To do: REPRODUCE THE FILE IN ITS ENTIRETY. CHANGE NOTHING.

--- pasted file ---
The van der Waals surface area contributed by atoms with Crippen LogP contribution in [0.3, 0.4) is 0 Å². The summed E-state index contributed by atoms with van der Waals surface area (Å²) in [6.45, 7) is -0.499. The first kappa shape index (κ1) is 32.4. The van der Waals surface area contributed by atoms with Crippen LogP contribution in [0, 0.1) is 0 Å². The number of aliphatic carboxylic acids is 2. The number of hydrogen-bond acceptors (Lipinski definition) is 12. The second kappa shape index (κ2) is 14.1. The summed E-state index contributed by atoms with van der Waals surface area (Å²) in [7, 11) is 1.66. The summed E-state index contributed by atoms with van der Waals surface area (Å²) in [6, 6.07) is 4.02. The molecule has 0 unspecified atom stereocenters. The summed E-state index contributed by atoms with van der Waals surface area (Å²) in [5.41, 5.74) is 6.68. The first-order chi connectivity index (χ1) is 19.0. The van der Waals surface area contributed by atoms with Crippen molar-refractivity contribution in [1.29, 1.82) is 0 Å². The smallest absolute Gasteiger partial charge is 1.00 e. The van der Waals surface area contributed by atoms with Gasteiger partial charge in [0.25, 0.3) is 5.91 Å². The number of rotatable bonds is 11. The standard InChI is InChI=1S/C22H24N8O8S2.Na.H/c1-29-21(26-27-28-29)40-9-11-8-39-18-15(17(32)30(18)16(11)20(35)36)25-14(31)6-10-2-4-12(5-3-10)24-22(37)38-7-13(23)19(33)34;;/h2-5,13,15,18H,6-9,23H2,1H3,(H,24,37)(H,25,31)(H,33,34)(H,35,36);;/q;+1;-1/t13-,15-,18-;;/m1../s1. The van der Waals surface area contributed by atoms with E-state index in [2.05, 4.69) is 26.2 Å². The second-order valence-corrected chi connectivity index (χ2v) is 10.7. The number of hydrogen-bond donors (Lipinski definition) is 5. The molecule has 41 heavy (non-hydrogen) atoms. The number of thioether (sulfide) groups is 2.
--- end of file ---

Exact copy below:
The van der Waals surface area contributed by atoms with Crippen LogP contribution in [0.3, 0.4) is 0 Å². The summed E-state index contributed by atoms with van der Waals surface area (Å²) in [6.45, 7) is -0.499. The first kappa shape index (κ1) is 32.4. The van der Waals surface area contributed by atoms with Crippen LogP contribution in [0, 0.1) is 0 Å². The number of aliphatic carboxylic acids is 2. The number of hydrogen-bond acceptors (Lipinski definition) is 12. The second kappa shape index (κ2) is 14.1. The summed E-state index contributed by atoms with van der Waals surface area (Å²) in [7, 11) is 1.66. The summed E-state index contributed by atoms with van der Waals surface area (Å²) in [6, 6.07) is 4.02. The molecule has 0 unspecified atom stereocenters. The summed E-state index contributed by atoms with van der Waals surface area (Å²) in [5.41, 5.74) is 6.68. The first-order chi connectivity index (χ1) is 19.0. The van der Waals surface area contributed by atoms with Crippen molar-refractivity contribution in [1.29, 1.82) is 0 Å². The smallest absolute Gasteiger partial charge is 1.00 e. The van der Waals surface area contributed by atoms with Gasteiger partial charge in [0.25, 0.3) is 5.91 Å². The number of rotatable bonds is 11. The standard InChI is InChI=1S/C22H24N8O8S2.Na.H/c1-29-21(26-27-28-29)40-9-11-8-39-18-15(17(32)30(18)16(11)20(35)36)25-14(31)6-10-2-4-12(5-3-10)24-22(37)38-7-13(23)19(33)34;;/h2-5,13,15,18H,6-9,23H2,1H3,(H,24,37)(H,25,31)(H,33,34)(H,35,36);;/q;+1;-1/t13-,15-,18-;;/m1../s1. The van der Waals surface area contributed by atoms with E-state index in [2.05, 4.69) is 26.2 Å². The second-order valence-corrected chi connectivity index (χ2v) is 10.7. The number of hydrogen-bond donors (Lipinski definition) is 5. The molecule has 41 heavy (non-hydrogen) atoms. The number of thioether (sulfide) groups is 2.